+ >> f.
+ Display all 152 possibilities? (y or n)
+Finally, when you're ready to resume execution, you can enter "cont".
+== Console
+The console is a Ruby shell, which allows you to interact with your
+application's domain model. Here you'll have all parts of the application
+configured, just like it is when the application is running. You can inspect
+domain models, change values, and save to the database. Starting the script
+without arguments will launch it in the development environment.
+To start the console, run <tt>rails console</tt> from the application
+* Passing the <tt>-s, --sandbox</tt> argument will rollback any modifications
+ made to the database.
+* Passing an environment name as an argument will load the corresponding
+ environment. Example: <tt>rails console production</tt>.
+To reload your controllers and models after launching the console run
+More information about irb can be found at:
+== dbconsole
+You can go to the command line of your database directly through <tt>rails
+dbconsole</tt>. You would be connected to the database with the credentials
+defined in database.yml. Starting the script without arguments will connect you
+to the development database. Passing an argument will connect you to a different
+database, like <tt>rails dbconsole production</tt>. Currently works for MySQL,
+PostgreSQL and SQLite 3.
+== Description of Contents
+The default directory structure of a generated Ruby on Rails application:
+ |-- app
+ | |-- controllers
+ | |-- helpers
+ | |-- mailers
+ | |-- models
+ | `-- views
+ | `-- layouts
+ |-- config
+ | |-- environments
+ | |-- initializers
+ | `-- locales
+ |-- db
+ |-- doc
+ |-- lib
+ | `-- tasks
+ |-- log
+ |-- public
+ | |-- images
+ | |-- javascripts
+ | `-- stylesheets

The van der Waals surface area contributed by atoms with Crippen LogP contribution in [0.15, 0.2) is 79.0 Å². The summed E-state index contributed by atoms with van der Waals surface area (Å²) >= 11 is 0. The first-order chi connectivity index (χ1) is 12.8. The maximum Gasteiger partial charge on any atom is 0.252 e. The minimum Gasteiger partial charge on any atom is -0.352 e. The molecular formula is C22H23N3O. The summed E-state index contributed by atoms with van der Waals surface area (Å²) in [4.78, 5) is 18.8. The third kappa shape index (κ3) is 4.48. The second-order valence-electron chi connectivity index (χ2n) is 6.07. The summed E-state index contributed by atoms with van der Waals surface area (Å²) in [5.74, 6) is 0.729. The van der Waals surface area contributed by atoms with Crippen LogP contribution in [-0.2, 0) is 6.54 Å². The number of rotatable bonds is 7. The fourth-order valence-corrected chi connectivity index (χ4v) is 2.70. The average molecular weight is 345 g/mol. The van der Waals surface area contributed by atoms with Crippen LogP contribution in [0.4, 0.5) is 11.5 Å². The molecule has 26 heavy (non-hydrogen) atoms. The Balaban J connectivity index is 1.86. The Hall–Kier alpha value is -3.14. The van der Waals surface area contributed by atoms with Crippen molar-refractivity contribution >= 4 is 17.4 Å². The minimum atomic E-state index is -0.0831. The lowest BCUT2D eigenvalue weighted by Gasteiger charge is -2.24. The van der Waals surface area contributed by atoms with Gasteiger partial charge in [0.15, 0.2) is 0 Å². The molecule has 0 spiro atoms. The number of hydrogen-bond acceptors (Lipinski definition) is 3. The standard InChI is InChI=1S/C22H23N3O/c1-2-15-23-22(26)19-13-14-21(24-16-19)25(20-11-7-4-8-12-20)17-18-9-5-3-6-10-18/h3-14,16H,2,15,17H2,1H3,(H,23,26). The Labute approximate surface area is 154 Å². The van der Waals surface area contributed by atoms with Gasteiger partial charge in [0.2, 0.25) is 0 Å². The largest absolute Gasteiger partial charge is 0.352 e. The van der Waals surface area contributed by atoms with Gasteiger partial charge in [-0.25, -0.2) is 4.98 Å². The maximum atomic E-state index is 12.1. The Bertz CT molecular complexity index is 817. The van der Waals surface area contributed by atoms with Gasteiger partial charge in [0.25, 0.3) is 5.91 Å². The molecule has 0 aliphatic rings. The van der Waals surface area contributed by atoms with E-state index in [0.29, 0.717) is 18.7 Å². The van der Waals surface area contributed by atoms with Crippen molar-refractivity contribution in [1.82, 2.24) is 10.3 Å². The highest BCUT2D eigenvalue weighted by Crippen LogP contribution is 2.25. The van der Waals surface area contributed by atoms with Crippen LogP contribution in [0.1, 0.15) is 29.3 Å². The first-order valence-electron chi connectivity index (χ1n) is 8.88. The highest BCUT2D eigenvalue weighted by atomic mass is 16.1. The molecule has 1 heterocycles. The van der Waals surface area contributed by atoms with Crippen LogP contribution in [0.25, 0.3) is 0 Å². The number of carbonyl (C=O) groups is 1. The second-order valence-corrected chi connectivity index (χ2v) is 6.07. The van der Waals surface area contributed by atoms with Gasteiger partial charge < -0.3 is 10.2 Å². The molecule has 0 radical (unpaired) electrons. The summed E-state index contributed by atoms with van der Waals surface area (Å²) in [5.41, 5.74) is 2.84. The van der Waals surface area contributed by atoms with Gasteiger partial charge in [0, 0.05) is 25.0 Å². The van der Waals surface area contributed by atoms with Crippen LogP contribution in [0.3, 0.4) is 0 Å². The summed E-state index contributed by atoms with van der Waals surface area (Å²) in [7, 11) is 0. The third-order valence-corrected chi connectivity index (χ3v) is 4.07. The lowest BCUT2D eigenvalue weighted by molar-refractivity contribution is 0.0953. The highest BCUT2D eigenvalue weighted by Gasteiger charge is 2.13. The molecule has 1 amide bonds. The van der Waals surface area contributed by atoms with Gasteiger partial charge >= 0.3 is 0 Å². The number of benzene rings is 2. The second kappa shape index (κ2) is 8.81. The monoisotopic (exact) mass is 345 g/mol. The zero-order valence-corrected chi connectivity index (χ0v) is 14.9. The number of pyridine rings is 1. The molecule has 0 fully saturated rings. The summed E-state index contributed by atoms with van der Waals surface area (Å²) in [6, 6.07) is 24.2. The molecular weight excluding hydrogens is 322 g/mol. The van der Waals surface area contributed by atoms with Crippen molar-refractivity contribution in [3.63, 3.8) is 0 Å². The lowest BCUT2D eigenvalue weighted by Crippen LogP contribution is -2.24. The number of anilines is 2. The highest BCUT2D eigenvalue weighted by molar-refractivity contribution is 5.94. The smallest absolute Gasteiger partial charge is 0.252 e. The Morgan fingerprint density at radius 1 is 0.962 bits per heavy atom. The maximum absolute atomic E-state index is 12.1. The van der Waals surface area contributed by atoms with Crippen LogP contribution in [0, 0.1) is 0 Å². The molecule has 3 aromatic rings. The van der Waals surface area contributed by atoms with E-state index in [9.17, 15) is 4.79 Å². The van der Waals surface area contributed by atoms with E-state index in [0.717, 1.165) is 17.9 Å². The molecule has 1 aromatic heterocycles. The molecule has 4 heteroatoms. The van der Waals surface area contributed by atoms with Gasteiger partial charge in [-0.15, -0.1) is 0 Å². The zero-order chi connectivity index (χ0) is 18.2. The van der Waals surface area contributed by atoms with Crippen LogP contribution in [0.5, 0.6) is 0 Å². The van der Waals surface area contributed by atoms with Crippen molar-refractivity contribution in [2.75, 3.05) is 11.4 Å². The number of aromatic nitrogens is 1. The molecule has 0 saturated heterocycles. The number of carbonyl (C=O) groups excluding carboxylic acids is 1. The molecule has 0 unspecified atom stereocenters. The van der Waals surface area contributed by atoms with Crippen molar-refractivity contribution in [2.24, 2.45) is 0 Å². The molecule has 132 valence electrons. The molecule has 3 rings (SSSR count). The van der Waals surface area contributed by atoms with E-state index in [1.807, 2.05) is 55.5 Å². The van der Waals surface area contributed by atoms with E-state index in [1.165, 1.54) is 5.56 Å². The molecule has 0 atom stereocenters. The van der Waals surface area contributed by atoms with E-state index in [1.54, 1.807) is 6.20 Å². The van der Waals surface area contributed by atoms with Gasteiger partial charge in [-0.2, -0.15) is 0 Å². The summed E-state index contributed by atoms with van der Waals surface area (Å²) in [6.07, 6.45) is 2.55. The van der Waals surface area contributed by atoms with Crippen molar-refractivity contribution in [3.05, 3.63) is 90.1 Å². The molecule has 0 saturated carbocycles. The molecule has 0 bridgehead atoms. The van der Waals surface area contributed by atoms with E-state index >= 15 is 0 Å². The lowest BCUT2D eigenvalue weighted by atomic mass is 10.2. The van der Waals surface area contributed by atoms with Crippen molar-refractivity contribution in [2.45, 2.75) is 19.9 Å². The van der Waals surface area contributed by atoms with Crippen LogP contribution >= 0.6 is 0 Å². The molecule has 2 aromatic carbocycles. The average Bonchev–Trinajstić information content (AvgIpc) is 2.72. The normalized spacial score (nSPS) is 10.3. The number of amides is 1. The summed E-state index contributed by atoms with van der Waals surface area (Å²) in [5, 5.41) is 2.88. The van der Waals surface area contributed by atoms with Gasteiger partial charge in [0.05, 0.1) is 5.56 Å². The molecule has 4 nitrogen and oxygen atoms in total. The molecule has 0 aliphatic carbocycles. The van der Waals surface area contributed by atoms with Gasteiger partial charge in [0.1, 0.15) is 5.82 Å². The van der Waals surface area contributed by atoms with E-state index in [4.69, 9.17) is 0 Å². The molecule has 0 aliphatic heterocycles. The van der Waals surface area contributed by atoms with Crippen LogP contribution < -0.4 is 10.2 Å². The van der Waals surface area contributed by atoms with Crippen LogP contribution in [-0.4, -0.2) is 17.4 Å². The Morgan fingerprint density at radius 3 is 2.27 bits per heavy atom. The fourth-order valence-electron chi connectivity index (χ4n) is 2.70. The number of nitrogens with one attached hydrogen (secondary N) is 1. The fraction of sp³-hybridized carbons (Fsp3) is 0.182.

+ |-- script
+ |-- test
+ | |-- fixtures
+ | |-- functional
+ | |-- integration
+ | |-- performance
+ | `-- unit
+ |-- tmp
+ | |-- cache
+ | |-- pids
+ | |-- sessions
+ | `-- sockets
+ `-- vendor
+ `-- plugins
+ Holds all the code that's specific to this particular application.
+ Holds controllers that should be named like weblogs_controller.rb for
+ automated URL mapping. All controllers should descend from
+ ApplicationController which itself descends from ActionController::Base.
+ Holds models that should be named like post.rb. Models descend from
+ ActiveRecord::Base by default.
+ Holds the template files for the view that should be named like
+ weblogs/index.html.erb for the WeblogsController#index action. All views use
+ eRuby syntax by default.
+ Holds the template files for layouts to be used with views. This models the
+ common header/footer method of wrapping views. In your views, define a layout
+ using the <tt>layout :default</tt> and create a file named default.html.erb.
+ Inside default.html.erb, call <% yield %> to render the view using this
+ layout.
+ Holds view helpers that should be named like weblogs_helper.rb. These are
+ generated for you automatically when using generators for controllers.
+ Helpers can be used to wrap functionality for your views into methods.
+ Configuration files for the Rails environment, the routing map, the database,
+ and other dependencies.
+ Contains the database schema in schema.rb. db/migrate contains all the
+ sequence of Migrations for your schema.
+ This directory is where your application documentation will be stored when
+ generated using <tt>rake doc:app</tt>
+ Application specific libraries. Basically, any kind of custom code that
+ doesn't belong under controllers, models, or helpers. This directory is in
+ the load path.
+ The directory available for the web server. Contains subdirectories for
+ images, stylesheets, and javascripts. Also contains the dispatchers and the
+ default HTML files. This should be set as the DOCUMENT_ROOT of your web
+ server.
+ Helper scripts for automation and generation.
+ Unit and functional tests along with fixtures. When using the rails generate
+ command, template test files will be generated for you and placed in this
+ directory.
+ External libraries that the application depends on. Also includes the plugins
+ subdirectory. If the app has frozen rails, those gems also go here, under
+ vendor/rails/. This directory is in the load path.